Pros:Tom Selleck, Scenic beauty,
Cons:Needs a better story and casting
The Bottom Line: An adequate western with Tom Selleck, Virginia Madsen, and Mark Harmon fighting over a huge ranch with mineral deposits
Crossfire Trail (2001)
Recommend this product?
This is a recent release Warner Bros DVD starring Tom Selleck who has made a name for himself as the best cowboy actor in recent memory, taking up in the grand tradition of Clint Eastwood and John Wayne who rode the trails before him. The story is adapted from the book of the same name by renowned western author Louis L’Amour.
The movie opens with a short scene with Selleck as Rafe Covington tending his sick partner as they ship around the horn to Californy on a merchant ship. Unfortunately the friend ails unto death and Rafe decides to get his money back from the captain who we are told had beaten his friend to the point he was prior to when we joined the story. Rafe promises his friend he will take care of his ranch, some big spread in Wyoming over yonder someplace.
Covington takes what’s owed him from the strong box after beating the captain and takes a lifeboat ashore. He trades for some horses and gear and heads out across country for the ranch picking up a bystander (Wilford Brimley) who wants to tag along. He is soon outside the ranch and learns the mistress, played by Virginia Madsen, is under the protection of the oily local strong man Bruce Barkow (Mark Harmon) who runs the local trading store and runs a gang of various hired guns and general purpose thugs.
It turns out the ranch is large – some 40,000 acres or about the size of an average state and the widow is rich only she doesn’t know it. Bruce Barkow is trying to marry her to get her property which he knows has rich mineral deposits, we hear something about oil that will pave the way for that industrial boom just in the future.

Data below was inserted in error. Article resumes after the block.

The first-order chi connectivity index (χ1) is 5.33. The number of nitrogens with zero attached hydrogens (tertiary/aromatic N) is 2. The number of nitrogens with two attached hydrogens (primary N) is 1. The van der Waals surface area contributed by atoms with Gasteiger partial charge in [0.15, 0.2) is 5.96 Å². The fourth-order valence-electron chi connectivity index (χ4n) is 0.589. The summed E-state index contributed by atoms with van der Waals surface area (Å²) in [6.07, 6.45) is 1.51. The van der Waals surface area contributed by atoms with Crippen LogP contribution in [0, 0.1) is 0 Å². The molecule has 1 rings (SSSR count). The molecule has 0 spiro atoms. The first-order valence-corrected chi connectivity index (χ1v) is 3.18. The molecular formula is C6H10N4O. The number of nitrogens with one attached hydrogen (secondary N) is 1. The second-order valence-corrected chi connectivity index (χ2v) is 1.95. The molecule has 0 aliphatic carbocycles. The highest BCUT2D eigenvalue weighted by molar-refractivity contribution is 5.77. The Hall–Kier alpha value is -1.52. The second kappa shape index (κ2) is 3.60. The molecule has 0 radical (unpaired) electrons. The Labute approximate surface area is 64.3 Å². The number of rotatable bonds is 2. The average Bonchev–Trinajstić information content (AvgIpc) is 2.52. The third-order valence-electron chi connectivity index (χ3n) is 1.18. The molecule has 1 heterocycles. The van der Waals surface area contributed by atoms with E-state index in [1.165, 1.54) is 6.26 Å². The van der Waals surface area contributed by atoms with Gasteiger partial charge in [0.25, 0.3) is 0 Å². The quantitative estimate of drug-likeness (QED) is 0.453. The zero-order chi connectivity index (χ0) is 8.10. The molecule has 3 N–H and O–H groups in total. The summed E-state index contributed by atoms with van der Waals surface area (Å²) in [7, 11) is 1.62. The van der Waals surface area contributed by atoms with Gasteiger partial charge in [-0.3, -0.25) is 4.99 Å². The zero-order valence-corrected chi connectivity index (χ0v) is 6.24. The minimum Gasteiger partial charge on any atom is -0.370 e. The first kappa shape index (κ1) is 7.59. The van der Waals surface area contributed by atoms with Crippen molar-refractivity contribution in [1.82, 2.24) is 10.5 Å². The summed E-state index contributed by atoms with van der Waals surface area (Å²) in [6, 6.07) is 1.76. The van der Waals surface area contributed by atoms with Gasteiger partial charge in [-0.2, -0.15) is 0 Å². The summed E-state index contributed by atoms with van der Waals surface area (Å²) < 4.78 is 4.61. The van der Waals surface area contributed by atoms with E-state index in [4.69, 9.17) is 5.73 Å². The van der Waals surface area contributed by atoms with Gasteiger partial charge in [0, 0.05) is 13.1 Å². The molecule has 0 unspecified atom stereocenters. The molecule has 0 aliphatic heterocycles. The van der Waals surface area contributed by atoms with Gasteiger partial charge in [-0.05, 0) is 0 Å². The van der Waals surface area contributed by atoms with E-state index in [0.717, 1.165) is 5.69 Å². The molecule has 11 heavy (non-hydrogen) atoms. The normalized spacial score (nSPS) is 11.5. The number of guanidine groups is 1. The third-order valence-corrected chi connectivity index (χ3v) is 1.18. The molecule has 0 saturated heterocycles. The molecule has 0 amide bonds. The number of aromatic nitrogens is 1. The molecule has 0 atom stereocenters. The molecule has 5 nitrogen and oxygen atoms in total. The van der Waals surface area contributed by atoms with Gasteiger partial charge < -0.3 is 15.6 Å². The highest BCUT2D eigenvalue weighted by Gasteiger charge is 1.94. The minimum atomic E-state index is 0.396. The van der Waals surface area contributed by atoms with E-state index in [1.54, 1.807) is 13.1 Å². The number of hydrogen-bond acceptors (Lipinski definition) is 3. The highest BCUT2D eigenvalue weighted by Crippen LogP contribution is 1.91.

The story has no surprises as it is a traditional western tale and the white hats and black hats are early revealed never to vary from their appointed roles. The acting is adequate with no real outstanding performances. Tom Selleck makes a believable cowboy as he usually does with impressive looks, handlebar mustache, and riding and shooting that rivals that of the heroes of old. The rest of the cast are adequate with no memorable characters but the props and costuming are first rate. The script was where it was lacking and also they could have added a little chemistry among the actors.
There are confrontations and shootouts just like you’d expect and the good guys win in the end just like you knew they would. The best part of the production is the scenic beauty of the wilderness with absolutely gorgeous wide shots of the wide open spaces, mountains, forests, and water.
The Warner Bros DVD is presented in color in 1.85:1 theatrical format with a running time of 95 minutes. There are subtitles and a few text extra features like cast bios if you’re interested.
Crossfire Trail is not going to get on any top ten lists but it is an adequate way to while away about an hour and a half you have to spare.